Usually, I am much more of a “mover” than a “sit-still-and-read” kind of person so I always approached reading heady research articles as a chore. Through this project, I began to see research as a way of communicating knowledge. As I read and wrote I began to understand what it would feel like to be “in conversation” with these people who so passionately shared their findings with the academic community. I have always envisioned myself in a future of working with people, teaching yoga, and doing things. But now I feel that reading research truly is a new habit that will stick. To me, my new “habit” feels like I am really carrying my academic experience into the rest of my life. I will base my future professional choices on what I learn in the research, and that’s empowering.


How has participating in this program impacted you?

On the exact day I planned to mail in my Professional Opioid Workforce Response Program (POWR) program acceptance paperwork, I learned that a person I cared about very much had died of an opioid overdose. I actually put my paperwork in the mail questioning whether I would be able to handle the ongoing heartbreak of continuing this work. He had a really tough life and was so incredibly resilient. I wanted to see him overcome his trauma and live a happy life.

Later in a class with Loren Andrews, we examined the neurobiology of trauma and toxic stress and effective clinical counseling modalities. Shortly after we learned how toxic stress can enlarge the amygdala and shrink the hippocampus, I met with a client who felt a lot of shame for experiencing debilitating anxiety and struggling with substance use disorder. She was interested in how the brain works and loved hearing what I had learned in class. She said to me, “It’s so helpful to know that my overwhelming feelings are not my fault.” She had lived through some unthinkable traumas, and learning about the brain helped increase her self-compassion and feelings of empowerment. We also used that conversation as a jumping-off point for trying different strategies for helping her feel grounded. She especially loved guided body scan meditations, and at her request, we did them together before starting each meeting.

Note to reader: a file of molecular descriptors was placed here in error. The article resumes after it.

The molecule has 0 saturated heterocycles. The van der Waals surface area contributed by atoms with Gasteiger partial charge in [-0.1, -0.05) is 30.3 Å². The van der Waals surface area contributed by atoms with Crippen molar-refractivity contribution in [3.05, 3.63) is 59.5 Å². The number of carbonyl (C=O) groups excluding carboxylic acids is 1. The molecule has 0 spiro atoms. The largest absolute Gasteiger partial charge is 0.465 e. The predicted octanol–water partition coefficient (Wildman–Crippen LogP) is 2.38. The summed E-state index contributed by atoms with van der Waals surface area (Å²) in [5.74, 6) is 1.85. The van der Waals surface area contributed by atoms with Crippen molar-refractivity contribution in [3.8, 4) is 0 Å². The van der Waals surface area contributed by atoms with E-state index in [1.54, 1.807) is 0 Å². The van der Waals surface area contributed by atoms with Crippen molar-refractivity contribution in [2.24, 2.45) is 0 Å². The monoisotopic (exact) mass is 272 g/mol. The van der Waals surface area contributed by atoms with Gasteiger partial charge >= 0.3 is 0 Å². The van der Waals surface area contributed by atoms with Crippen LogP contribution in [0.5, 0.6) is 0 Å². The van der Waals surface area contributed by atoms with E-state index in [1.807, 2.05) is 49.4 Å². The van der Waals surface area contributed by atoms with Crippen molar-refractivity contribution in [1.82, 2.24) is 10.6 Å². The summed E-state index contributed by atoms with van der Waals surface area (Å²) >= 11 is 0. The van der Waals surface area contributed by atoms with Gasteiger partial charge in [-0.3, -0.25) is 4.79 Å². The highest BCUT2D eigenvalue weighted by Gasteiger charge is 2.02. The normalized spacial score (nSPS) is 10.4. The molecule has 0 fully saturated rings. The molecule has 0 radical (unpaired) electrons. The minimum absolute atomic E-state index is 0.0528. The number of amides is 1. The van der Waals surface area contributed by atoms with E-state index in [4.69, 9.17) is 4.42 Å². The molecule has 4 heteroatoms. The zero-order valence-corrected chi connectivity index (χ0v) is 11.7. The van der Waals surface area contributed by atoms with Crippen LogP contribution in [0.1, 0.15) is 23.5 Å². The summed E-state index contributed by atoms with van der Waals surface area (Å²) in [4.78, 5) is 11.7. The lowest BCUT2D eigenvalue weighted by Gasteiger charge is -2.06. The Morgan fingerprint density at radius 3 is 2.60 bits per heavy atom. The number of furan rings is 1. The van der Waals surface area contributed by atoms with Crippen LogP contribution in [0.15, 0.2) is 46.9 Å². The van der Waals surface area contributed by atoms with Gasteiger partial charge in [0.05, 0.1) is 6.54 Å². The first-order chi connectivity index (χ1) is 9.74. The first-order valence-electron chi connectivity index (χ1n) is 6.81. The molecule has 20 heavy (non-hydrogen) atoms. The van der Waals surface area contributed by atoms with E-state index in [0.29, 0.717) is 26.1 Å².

The more I learn about trauma, the more I feel equipped to help heal it. In the end, I have decided that the heartbreak is why I will do this work. The more I learn about substance use disorder and understand its relationship to trauma, the more I am inspired to be a part of the solution.


Do you have any advice for people who are thinking about taking a course or a professional development program at the Hutchinson Center?

The MSW program is more than just the classes, it’s a connection to a learning community. You will be connected to a lot of bright classmates with rich life and professional experiences. Professors can be such great resources, and any time someone offers to meet for coffee (in person or on zoom, of course) take them up on the offer!

I would also say that the three-year hybrid program social work program is designed for working people and people with families. Professors understand that an essential part of being a good social worker is to have excellent self-care. My advice is the same as theirs: always put your family and self-care first. It is a lot of work, but you can do it!


How did receiving a scholarship affect your ability to participate fully in this program?

The Hutchinson Center scholarship program is wonderful! Receiving a scholarship enabled me to let go of some of my extra jobs so I could focus more on school. The scholarships gave me and my family significant relief from trying to figure out how to juggle the cost of tuition on top of everything else. I am so thankful.